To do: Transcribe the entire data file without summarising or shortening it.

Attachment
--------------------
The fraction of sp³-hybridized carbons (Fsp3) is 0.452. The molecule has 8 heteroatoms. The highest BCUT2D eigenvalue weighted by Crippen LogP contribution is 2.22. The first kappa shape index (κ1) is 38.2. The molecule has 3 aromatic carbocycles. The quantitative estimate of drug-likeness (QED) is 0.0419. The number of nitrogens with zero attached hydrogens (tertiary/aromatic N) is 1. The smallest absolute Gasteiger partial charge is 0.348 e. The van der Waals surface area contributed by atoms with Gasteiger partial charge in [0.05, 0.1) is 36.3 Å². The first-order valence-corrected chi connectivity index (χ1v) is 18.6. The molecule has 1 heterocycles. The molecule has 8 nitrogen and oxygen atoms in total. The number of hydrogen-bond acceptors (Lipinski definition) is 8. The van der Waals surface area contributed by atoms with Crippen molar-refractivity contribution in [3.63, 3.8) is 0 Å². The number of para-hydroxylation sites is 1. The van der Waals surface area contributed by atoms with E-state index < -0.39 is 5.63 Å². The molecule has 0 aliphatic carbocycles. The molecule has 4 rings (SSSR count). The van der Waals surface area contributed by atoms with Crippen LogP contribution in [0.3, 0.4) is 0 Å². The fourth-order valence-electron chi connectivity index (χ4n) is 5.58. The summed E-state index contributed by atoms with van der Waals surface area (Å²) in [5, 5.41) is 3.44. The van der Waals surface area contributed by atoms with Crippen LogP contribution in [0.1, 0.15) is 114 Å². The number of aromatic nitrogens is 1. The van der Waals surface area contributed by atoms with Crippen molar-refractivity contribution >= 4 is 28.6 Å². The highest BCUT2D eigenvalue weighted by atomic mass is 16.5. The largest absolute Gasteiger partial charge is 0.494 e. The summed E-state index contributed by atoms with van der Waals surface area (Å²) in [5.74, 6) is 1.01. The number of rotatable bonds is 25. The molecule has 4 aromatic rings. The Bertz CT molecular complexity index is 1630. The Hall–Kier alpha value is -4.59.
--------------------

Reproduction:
The fraction of sp³-hybridized carbons (Fsp3) is 0.452. The molecule has 8 heteroatoms. The highest BCUT2D eigenvalue weighted by Crippen LogP contribution is 2.22. The first kappa shape index (κ1) is 38.2. The molecule has 3 aromatic carbocycles. The quantitative estimate of drug-likeness (QED) is 0.0419. The number of nitrogens with zero attached hydrogens (tertiary/aromatic N) is 1. The smallest absolute Gasteiger partial charge is 0.348 e. The van der Waals surface area contributed by atoms with Gasteiger partial charge in [0.05, 0.1) is 36.3 Å². The first-order valence-corrected chi connectivity index (χ1v) is 18.6. The molecule has 1 heterocycles. The molecule has 8 nitrogen and oxygen atoms in total. The number of hydrogen-bond acceptors (Lipinski definition) is 8. The van der Waals surface area contributed by atoms with Crippen molar-refractivity contribution in [3.63, 3.8) is 0 Å². The number of para-hydroxylation sites is 1. The van der Waals surface area contributed by atoms with E-state index < -0.39 is 5.63 Å². The molecule has 0 aliphatic carbocycles. The molecule has 4 rings (SSSR count). The van der Waals surface area contributed by atoms with Crippen LogP contribution in [0.3, 0.4) is 0 Å². The fourth-order valence-electron chi connectivity index (χ4n) is 5.58. The summed E-state index contributed by atoms with van der Waals surface area (Å²) in [5, 5.41) is 3.44. The van der Waals surface area contributed by atoms with Crippen LogP contribution in [0.1, 0.15) is 114 Å². The number of aromatic nitrogens is 1. The van der Waals surface area contributed by atoms with Crippen molar-refractivity contribution >= 4 is 28.6 Å². The highest BCUT2D eigenvalue weighted by atomic mass is 16.5. The largest absolute Gasteiger partial charge is 0.494 e. The summed E-state index contributed by atoms with van der Waals surface area (Å²) in [5.74, 6) is 1.01. The number of rotatable bonds is 25. The molecule has 4 aromatic rings. The Bertz CT molecular complexity index is 1630. The Hall–Kier alpha value is -4.59.